Dry pastures bring cattle off the range
It may be a little early, but it’s time for the cows to come home.
A dry summer’s end parched the grasslands. There is little point in grazing on them, county extension agent Rickey Roberts said.
“Really, it is time to go get them,” he said of grazing cattle. “For the health of the plants and the health of the range it is time to go get them off there.”
U.S. Climate data reports average rainfall of 4.12 and 3.5 inches for the months of August and September.
Marion farmer Alan Vogel has cow-calf pairs he plans to keep out just a little longer.
“There’s still grass out there,” he said. “It’s just not very good quality, so we have to supplement with protein. We’ll probably lay them out for another 30 days.”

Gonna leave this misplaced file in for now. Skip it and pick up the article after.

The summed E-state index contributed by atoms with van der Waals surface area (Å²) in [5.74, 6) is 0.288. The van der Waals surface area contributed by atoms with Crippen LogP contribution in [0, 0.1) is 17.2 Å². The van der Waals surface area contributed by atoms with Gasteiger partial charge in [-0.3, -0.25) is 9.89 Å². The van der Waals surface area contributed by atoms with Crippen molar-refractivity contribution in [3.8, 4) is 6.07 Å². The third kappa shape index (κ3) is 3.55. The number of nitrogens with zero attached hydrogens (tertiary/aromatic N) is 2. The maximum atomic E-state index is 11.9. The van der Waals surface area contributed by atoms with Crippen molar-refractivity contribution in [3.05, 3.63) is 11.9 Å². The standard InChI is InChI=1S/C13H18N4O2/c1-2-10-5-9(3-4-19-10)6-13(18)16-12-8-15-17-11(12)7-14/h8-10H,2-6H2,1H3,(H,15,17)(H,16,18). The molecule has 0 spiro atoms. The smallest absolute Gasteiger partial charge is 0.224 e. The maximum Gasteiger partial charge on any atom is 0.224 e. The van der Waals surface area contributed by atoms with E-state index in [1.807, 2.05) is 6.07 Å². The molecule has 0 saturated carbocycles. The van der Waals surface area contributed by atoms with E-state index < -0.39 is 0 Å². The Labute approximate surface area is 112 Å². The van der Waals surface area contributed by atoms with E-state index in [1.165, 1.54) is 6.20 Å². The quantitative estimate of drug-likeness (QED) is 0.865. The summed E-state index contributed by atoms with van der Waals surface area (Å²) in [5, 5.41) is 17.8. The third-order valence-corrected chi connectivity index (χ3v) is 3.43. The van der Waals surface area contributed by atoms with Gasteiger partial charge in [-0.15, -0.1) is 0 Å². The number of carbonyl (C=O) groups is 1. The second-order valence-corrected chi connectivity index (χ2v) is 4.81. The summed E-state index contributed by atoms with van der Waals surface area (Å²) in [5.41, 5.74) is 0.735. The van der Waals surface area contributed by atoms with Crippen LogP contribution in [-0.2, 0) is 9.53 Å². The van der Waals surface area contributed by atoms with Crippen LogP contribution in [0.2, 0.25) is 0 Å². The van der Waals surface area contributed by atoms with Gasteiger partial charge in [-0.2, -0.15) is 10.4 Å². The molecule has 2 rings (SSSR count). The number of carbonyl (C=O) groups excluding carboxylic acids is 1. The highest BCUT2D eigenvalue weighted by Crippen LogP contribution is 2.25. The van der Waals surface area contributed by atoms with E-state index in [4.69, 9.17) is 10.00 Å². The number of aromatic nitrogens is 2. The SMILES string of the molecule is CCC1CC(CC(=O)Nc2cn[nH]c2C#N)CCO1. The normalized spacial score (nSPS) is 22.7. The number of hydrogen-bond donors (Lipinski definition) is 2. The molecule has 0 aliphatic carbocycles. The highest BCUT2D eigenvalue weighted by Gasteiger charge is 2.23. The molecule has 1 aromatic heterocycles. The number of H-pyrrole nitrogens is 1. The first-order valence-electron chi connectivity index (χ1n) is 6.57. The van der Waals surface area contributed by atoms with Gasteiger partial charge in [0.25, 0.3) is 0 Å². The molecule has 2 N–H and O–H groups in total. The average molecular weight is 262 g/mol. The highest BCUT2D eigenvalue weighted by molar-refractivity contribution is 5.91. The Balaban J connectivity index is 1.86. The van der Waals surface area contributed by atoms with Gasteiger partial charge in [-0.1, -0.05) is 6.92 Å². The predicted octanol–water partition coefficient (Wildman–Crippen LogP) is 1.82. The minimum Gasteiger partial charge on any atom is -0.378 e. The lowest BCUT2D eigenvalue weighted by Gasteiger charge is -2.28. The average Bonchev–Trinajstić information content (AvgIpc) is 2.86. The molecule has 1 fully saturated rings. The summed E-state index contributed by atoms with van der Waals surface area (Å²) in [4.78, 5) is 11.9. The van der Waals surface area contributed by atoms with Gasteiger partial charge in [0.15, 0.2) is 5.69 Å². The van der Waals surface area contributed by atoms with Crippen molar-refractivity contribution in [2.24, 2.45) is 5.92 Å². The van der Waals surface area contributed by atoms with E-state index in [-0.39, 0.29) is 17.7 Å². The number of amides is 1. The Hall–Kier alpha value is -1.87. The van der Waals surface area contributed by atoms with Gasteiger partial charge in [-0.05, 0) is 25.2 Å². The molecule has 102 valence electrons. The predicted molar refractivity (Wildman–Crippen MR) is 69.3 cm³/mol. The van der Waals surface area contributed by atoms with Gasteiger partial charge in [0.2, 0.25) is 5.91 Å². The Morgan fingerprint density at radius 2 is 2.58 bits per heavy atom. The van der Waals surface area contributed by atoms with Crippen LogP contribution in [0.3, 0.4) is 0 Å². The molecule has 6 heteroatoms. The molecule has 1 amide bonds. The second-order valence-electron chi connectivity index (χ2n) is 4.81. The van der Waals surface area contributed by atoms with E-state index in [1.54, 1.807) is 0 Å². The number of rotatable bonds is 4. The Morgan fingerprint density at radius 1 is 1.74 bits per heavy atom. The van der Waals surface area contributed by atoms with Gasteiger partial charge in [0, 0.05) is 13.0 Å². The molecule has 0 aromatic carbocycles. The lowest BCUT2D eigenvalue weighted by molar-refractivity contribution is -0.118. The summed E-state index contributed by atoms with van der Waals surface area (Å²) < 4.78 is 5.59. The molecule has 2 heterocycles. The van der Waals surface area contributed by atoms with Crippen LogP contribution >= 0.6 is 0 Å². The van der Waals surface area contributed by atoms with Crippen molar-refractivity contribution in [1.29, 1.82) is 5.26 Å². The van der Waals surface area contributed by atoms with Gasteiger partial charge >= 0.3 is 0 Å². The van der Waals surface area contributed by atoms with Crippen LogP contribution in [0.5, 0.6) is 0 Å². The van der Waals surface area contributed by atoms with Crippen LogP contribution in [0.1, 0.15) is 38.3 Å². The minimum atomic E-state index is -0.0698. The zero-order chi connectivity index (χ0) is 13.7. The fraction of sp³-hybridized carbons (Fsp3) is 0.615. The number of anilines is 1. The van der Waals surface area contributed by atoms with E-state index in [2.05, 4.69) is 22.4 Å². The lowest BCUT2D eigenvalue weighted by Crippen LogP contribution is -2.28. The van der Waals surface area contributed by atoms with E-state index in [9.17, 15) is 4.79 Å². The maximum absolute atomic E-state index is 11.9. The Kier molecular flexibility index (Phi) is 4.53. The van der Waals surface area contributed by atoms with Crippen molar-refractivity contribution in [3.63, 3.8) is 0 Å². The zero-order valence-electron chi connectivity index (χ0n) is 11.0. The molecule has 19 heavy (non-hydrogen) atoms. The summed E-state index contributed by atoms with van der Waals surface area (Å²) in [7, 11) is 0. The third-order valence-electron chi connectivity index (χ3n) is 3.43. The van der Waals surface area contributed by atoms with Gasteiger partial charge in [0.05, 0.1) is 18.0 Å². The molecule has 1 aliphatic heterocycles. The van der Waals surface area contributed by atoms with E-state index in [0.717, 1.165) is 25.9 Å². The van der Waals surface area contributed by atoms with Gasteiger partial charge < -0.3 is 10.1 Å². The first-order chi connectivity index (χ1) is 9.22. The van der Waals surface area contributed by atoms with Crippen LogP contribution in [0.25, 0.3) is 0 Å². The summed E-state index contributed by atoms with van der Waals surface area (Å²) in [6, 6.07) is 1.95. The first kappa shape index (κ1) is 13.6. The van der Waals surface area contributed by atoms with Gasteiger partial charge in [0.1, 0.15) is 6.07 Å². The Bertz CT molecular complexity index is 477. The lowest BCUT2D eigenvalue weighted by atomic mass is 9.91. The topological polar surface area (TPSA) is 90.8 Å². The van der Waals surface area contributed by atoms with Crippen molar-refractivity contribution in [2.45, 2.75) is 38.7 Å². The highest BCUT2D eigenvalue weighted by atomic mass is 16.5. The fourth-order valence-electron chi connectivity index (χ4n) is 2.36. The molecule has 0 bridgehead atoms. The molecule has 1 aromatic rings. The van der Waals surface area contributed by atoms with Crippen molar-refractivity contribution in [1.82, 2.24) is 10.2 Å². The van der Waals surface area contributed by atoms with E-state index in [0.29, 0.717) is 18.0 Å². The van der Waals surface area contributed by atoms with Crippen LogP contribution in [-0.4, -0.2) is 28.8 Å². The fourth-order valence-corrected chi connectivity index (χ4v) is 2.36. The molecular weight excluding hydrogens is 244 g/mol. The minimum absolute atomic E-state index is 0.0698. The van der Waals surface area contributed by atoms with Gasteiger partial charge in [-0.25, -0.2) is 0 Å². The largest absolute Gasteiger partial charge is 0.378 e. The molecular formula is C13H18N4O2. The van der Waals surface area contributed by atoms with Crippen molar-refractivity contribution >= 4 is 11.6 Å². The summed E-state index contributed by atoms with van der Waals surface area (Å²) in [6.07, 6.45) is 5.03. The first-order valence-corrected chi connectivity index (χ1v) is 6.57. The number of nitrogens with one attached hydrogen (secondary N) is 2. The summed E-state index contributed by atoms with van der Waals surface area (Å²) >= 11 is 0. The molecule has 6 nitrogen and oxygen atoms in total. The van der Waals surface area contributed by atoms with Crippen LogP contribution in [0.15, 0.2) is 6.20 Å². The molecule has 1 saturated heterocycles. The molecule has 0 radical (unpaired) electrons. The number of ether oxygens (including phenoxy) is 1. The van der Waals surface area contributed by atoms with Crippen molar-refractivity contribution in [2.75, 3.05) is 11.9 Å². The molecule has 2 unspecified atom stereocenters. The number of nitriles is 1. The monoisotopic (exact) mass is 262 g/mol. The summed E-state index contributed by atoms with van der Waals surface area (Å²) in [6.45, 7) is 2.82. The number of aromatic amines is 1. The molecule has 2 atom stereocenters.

The decision to take cattle off the range also depends on their hardiness, longtime farmer Terry Vinduska said.
Stock cows and calves can survive on drier grass, but feeders may not do as well.
“Guys that have feeder cattle are putting the steers and heifers on feed and bringing them in,” he said. “Feeder cattle will not gain weight on the grass — bring them home.”
The corn harvest hit in time for livestock that can be fenced and fed ample grain, Roberts said.
“We’ll have a place to put those cows and get them done,” he said.
Last modified Oct. 1, 2020